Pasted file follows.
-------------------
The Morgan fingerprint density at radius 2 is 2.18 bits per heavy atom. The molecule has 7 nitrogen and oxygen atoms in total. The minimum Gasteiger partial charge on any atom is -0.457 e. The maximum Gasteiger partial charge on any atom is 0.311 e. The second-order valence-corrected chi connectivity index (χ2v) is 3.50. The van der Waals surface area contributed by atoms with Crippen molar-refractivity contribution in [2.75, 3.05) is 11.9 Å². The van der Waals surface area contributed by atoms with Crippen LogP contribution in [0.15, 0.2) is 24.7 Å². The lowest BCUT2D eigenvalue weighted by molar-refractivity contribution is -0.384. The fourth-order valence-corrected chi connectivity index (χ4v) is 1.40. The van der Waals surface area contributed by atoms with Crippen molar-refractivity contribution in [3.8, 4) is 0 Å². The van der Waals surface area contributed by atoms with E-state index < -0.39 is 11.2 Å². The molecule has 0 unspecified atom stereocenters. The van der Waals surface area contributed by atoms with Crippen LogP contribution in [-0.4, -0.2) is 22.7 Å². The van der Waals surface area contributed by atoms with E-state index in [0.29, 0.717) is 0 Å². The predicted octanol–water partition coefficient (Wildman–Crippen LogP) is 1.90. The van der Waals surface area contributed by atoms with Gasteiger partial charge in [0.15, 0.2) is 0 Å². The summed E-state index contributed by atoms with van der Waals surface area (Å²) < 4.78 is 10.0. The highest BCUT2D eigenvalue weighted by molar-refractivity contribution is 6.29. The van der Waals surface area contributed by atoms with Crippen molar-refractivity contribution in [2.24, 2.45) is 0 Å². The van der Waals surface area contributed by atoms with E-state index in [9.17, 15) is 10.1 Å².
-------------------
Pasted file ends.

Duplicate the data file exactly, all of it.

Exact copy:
The Morgan fingerprint density at radius 2 is 2.18 bits per heavy atom. The molecule has 7 nitrogen and oxygen atoms in total. The minimum Gasteiger partial charge on any atom is -0.457 e. The maximum Gasteiger partial charge on any atom is 0.311 e. The second-order valence-corrected chi connectivity index (χ2v) is 3.50. The van der Waals surface area contributed by atoms with Crippen molar-refractivity contribution in [2.75, 3.05) is 11.9 Å². The van der Waals surface area contributed by atoms with Crippen LogP contribution in [0.15, 0.2) is 24.7 Å². The lowest BCUT2D eigenvalue weighted by molar-refractivity contribution is -0.384. The fourth-order valence-corrected chi connectivity index (χ4v) is 1.40. The van der Waals surface area contributed by atoms with Crippen molar-refractivity contribution in [3.8, 4) is 0 Å². The van der Waals surface area contributed by atoms with E-state index < -0.39 is 11.2 Å². The molecule has 0 unspecified atom stereocenters. The van der Waals surface area contributed by atoms with Crippen LogP contribution in [-0.4, -0.2) is 22.7 Å². The van der Waals surface area contributed by atoms with E-state index in [0.29, 0.717) is 0 Å². The predicted octanol–water partition coefficient (Wildman–Crippen LogP) is 1.90. The van der Waals surface area contributed by atoms with Gasteiger partial charge in [0.15, 0.2) is 0 Å². The summed E-state index contributed by atoms with van der Waals surface area (Å²) < 4.78 is 10.0. The highest BCUT2D eigenvalue weighted by molar-refractivity contribution is 6.29. The van der Waals surface area contributed by atoms with Crippen molar-refractivity contribution in [2.24, 2.45) is 0 Å². The van der Waals surface area contributed by atoms with E-state index in [9.17, 15) is 10.1 Å².